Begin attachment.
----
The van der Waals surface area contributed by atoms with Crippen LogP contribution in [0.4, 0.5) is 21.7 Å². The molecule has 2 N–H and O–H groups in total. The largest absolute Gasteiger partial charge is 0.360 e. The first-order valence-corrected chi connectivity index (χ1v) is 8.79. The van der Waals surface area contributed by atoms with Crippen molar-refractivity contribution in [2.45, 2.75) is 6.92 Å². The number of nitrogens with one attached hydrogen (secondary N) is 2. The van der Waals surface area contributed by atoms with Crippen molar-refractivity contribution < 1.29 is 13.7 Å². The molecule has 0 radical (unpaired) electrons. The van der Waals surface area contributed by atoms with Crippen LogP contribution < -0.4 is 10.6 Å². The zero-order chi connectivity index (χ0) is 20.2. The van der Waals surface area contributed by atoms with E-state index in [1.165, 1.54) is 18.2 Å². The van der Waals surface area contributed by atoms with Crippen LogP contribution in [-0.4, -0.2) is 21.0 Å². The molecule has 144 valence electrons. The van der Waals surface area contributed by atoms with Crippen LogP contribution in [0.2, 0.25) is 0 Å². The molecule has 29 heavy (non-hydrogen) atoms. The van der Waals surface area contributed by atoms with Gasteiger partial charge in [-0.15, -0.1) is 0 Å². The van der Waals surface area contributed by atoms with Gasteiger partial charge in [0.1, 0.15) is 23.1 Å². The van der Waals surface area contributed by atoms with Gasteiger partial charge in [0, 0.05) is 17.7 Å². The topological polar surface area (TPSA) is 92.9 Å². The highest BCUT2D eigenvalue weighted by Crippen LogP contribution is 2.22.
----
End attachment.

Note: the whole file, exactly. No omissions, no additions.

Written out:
The van der Waals surface area contributed by atoms with Crippen LogP contribution in [0.4, 0.5) is 21.7 Å². The molecule has 2 N–H and O–H groups in total. The largest absolute Gasteiger partial charge is 0.360 e. The first-order valence-corrected chi connectivity index (χ1v) is 8.79. The van der Waals surface area contributed by atoms with Crippen molar-refractivity contribution in [2.45, 2.75) is 6.92 Å². The number of nitrogens with one attached hydrogen (secondary N) is 2. The van der Waals surface area contributed by atoms with Crippen molar-refractivity contribution < 1.29 is 13.7 Å². The molecule has 0 radical (unpaired) electrons. The van der Waals surface area contributed by atoms with Crippen LogP contribution < -0.4 is 10.6 Å². The zero-order chi connectivity index (χ0) is 20.2. The van der Waals surface area contributed by atoms with E-state index in [1.165, 1.54) is 18.2 Å². The van der Waals surface area contributed by atoms with Crippen LogP contribution in [-0.4, -0.2) is 21.0 Å². The molecule has 144 valence electrons. The van der Waals surface area contributed by atoms with Crippen LogP contribution in [0.2, 0.25) is 0 Å². The molecule has 29 heavy (non-hydrogen) atoms. The van der Waals surface area contributed by atoms with Gasteiger partial charge in [-0.15, -0.1) is 0 Å². The van der Waals surface area contributed by atoms with Gasteiger partial charge in [0.1, 0.15) is 23.1 Å². The van der Waals surface area contributed by atoms with Gasteiger partial charge in [0, 0.05) is 17.7 Å². The topological polar surface area (TPSA) is 92.9 Å². The highest BCUT2D eigenvalue weighted by Crippen LogP contribution is 2.22.